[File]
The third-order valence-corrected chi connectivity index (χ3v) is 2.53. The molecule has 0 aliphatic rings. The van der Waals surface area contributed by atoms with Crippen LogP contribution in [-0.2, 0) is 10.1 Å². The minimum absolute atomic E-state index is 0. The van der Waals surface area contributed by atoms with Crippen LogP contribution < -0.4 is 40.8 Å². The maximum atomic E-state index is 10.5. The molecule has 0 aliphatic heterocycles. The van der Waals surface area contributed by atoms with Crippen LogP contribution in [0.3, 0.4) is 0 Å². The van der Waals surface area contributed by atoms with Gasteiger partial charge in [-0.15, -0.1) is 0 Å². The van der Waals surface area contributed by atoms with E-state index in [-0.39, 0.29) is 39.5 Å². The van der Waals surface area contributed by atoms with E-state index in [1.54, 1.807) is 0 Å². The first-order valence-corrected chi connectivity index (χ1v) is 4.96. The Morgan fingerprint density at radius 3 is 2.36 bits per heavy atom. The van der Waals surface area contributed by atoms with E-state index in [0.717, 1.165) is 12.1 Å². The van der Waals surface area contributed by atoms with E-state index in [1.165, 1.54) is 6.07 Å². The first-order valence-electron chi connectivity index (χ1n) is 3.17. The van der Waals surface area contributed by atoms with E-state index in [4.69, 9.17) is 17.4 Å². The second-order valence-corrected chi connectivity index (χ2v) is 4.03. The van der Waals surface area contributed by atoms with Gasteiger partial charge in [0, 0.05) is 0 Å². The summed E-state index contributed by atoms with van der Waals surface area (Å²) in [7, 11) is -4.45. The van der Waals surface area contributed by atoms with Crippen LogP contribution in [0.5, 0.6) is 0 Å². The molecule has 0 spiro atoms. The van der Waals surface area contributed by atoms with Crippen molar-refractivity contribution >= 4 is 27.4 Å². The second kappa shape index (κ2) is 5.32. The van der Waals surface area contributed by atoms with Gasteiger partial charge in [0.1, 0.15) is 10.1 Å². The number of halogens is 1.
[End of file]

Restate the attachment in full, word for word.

The third-order valence-corrected chi connectivity index (χ3v) is 2.53. The molecule has 0 aliphatic rings. The van der Waals surface area contributed by atoms with Crippen LogP contribution in [-0.2, 0) is 10.1 Å². The minimum absolute atomic E-state index is 0. The van der Waals surface area contributed by atoms with Crippen LogP contribution < -0.4 is 40.8 Å². The maximum atomic E-state index is 10.5. The molecule has 0 aliphatic heterocycles. The van der Waals surface area contributed by atoms with Crippen LogP contribution in [0.3, 0.4) is 0 Å². The van der Waals surface area contributed by atoms with Gasteiger partial charge in [-0.15, -0.1) is 0 Å². The van der Waals surface area contributed by atoms with E-state index in [-0.39, 0.29) is 39.5 Å². The van der Waals surface area contributed by atoms with E-state index in [1.54, 1.807) is 0 Å². The first-order valence-corrected chi connectivity index (χ1v) is 4.96. The Morgan fingerprint density at radius 3 is 2.36 bits per heavy atom. The van der Waals surface area contributed by atoms with E-state index in [0.717, 1.165) is 12.1 Å². The van der Waals surface area contributed by atoms with E-state index in [1.165, 1.54) is 6.07 Å². The first-order valence-electron chi connectivity index (χ1n) is 3.17. The van der Waals surface area contributed by atoms with E-state index in [4.69, 9.17) is 17.4 Å². The second-order valence-corrected chi connectivity index (χ2v) is 4.03. The van der Waals surface area contributed by atoms with Gasteiger partial charge in [0, 0.05) is 0 Å². The summed E-state index contributed by atoms with van der Waals surface area (Å²) in [7, 11) is -4.45. The van der Waals surface area contributed by atoms with Crippen LogP contribution in [0.5, 0.6) is 0 Å². The molecule has 0 spiro atoms. The van der Waals surface area contributed by atoms with Crippen molar-refractivity contribution >= 4 is 27.4 Å². The second kappa shape index (κ2) is 5.32. The van der Waals surface area contributed by atoms with Gasteiger partial charge in [0.1, 0.15) is 10.1 Å². The number of halogens is 1.